Kidney Disease & Health

Kidney Disease & Health Articles

What are the long-lasting effects of COVID-19?

Fewer people who get COVID-19 are dying, but not all of the survivors are recovering fully. Some people are left with evidence of injury to the heart and kidneys. It is too soon to know whether the damage is permanent and whether it will affect their level of function. And some people, called "COVID long-haulers," experience debilitating symptoms for many months after beating COVID-19. Symptoms include fatigue, body aches, shortness of breath, difficulty concentrating, inability to exercise, headache, and trouble sleeping for many months after beating COVID-19. (Locked) More »

Cystourethrogram

By filling your bladder with a liquid dye that shows up on x-rays, your doctor can watch the motion of your bladder as it fills and empties and can see if your urine splashes backwards toward your kidneys as the bladder muscle squeezes. This kind of test can help your doctor to better understand problems with repeated urinary tract infections or problems involving damage to the kidneys. It can also be useful for evaluating urine leakage problems. Tell your doctor before the test if you have ever had an allergic reaction to x-ray dye (IV contrast dye). Also let your doctor know if there is any chance you are pregnant. You wear a hospital gown and lie on a table in the x-ray department. A part of your genital area is cleaned with soap on a cotton swab. Then a soft, bendable rubber tube called a urinary catheter is inserted into your bladder, usually by a nurse. The tube is first coated with a slippery jelly and then pushed gently through the opening of the urethra (at the end of the penis for men and near the opening of the vagina for women). (Locked) More »

Kidney Transplant

A kidney transplant is surgery in which a person who has permanent kidney failure receives a healthy kidney from another person. This single, healthy kidney takes on the workload of both of the person's failed kidneys. The failed kidneys usually are left in place. The new kidney is added to the abdomen. The new kidney can come from a living or dead donor. A living donor is often a close blood relative of the person who receives the new kidney (the recipient). However, in certain cases, a recipient's spouse or friend can be a kidney donor. Most people are born with two kidneys, but really need only one of them: the second kidney is like an "insurance policy". Therefore, there is little risk in a living donor giving up one of his or her two kidneys. (Locked) More »

The kidney stone diet: Not as restrictive as you may think

Harvard doctors say long lists of foods to avoid in order to ward off a second kidney stone are often too restrictive. While it’s important to limit foods high in oxalate, it’s unnecessary to avoid all foods with oxalate. Instead, doctors suggest avoiding foods with more than 75 mg of oxalate per 100-gram serving. Such foods include many nuts, spinach, and rhubarb. Other approaches to avoiding another kidney stone include getting enough dietary calcium, limiting animal protein, and drinking 2 to 3 liters of fluid per day. (Locked) More »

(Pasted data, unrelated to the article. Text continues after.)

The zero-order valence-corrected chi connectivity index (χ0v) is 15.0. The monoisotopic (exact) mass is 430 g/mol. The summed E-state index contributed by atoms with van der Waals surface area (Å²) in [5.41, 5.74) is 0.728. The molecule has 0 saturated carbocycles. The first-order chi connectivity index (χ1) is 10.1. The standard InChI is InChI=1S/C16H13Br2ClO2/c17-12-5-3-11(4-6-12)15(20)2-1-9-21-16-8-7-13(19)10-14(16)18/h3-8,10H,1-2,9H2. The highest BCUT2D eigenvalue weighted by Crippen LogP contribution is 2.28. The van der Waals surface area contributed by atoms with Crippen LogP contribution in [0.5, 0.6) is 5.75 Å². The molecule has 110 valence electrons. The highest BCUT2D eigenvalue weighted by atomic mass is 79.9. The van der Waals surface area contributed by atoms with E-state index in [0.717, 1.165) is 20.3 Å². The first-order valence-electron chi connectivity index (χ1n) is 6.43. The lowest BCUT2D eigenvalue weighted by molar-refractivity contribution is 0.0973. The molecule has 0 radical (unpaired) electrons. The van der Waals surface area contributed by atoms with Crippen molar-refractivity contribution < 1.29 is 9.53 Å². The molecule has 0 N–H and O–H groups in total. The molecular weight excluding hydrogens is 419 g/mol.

Red meat, TMAO, and your heart

Researchers are finding that a substance called trimethylamine N-oxide (TMAO), produced when the body digests red meat, is linked to health ills such as cardiovascular disease and kidney disease. Experts say people with high levels of TMAO in their blood may have double the risk of cardiovascular disease, compared with people who have lower levels. (Locked) More »

Avoiding the pain of kidney stones

The pain associated with kidney stones has been described by some as more excruciating than childbirth. Kidney stones are small, hard stones, formed when high levels of minerals in your urine start to crystallize in your kidneys, forming a pebble-like mass. The pain comes when these stones migrate from your kidneys through the ureters, which are the narrow tubes that carry urine from your kidneys into your bladder. "Kidney stone pain is not subtle," says Dr. Gary Curhan, a professor of epidemiology at the Harvard T.H. Chan School of Public Health. It typically starts in the flank, at the side of the lower back. Sometimes if the stone moves, the pain migrates to the front of the body. Occasionally a stone gets stuck as it enters the bladder and causes symptoms — such as a feeling of urgency or frequent urination — that can be mistaken for a urinary tract infection or bladder irritation. More »

Keeping kidney stones at bay

Kidney stones are more common in men than women, and half of people who’ve had them will have a repeat episode within 10 to 15 years. Men can reduce their risk of new and recurring kidney stones by drinking sufficient water, increasing calcium, reducing sodium intake, and avoiding or cutting back on high-oxalate foods and animal protein. (Locked) More »